Chemistry

3rd grade mixtures

Hello,

I am a student teacher in the Houston area. Currently I am working on a lesson over mixtures for my third grade science class. The biggest concern I have for misunderstanding is that my students will look too detailed into what a mixture is. For example, sand is considered not a mixture on it's own, but they might think it is because it is made up of different pieces of rocks. Same with Kool-aid mix. The kool-aid mix is not a mixutre on its own, but the back lists ingredients. What is the best what that I can clear this misunderstanding for my students?

 

Thank you

Brenda DeLuna
Brenda DeLuna
515 Activity Points

Brenda - 

Here are some NSTA resources on mixtures you may find helpful in addressing misconceptions and introducing key concepts. I concur with the previous commenter - both sand and Kool-Aid are indeed mixtures. 

Emily Faulconer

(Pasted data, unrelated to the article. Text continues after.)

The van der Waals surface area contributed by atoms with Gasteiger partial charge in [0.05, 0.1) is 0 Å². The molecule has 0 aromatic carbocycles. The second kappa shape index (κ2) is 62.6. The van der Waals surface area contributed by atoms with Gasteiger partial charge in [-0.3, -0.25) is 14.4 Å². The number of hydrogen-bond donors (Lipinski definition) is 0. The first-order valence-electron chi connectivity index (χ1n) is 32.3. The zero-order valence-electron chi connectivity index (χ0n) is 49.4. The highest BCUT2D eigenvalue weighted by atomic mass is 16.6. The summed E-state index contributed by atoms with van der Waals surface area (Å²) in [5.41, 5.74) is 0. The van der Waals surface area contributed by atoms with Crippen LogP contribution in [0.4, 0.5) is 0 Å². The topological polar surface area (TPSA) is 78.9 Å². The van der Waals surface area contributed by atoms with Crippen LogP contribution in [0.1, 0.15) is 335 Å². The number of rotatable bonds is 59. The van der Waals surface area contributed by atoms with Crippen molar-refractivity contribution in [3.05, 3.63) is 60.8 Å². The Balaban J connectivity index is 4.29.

Emily Faulconer
3050 Activity Points

Sand is a mixture. Sand is made up of different kinds of rocks with different compositions such as metamorphic, sedimentary, and igneous rock pieces. Sand is not a pure substance but made up of different types of substances. It is heterogenous as well. 

https://www.reference.com/science/sand-compound-mixture-610e12d65aec447a

https://chemistry.stackexchange.com/questions/44825/is-sand-a-mixture-or-a-compound

Kool-aid is made of those ingredients on the list, which are uniformly found in each particle of the kool-aid material. Each particle or grain of kool-aid will have the same composition; therefore it is a homegenous mixture. Thus both of your examples are mixtures. 

https://www.quora.com/How-is-Kool-aid-considered-a-homogeneous-mixture

https://www.enotes.com/homework-help/sugar-an-example-n-while-koolaid-an-example-n-259589

 

Hope this helps.

Bev DeVore-Wedding
Bev Bev DeVore-Wedding
4468 Activity Points

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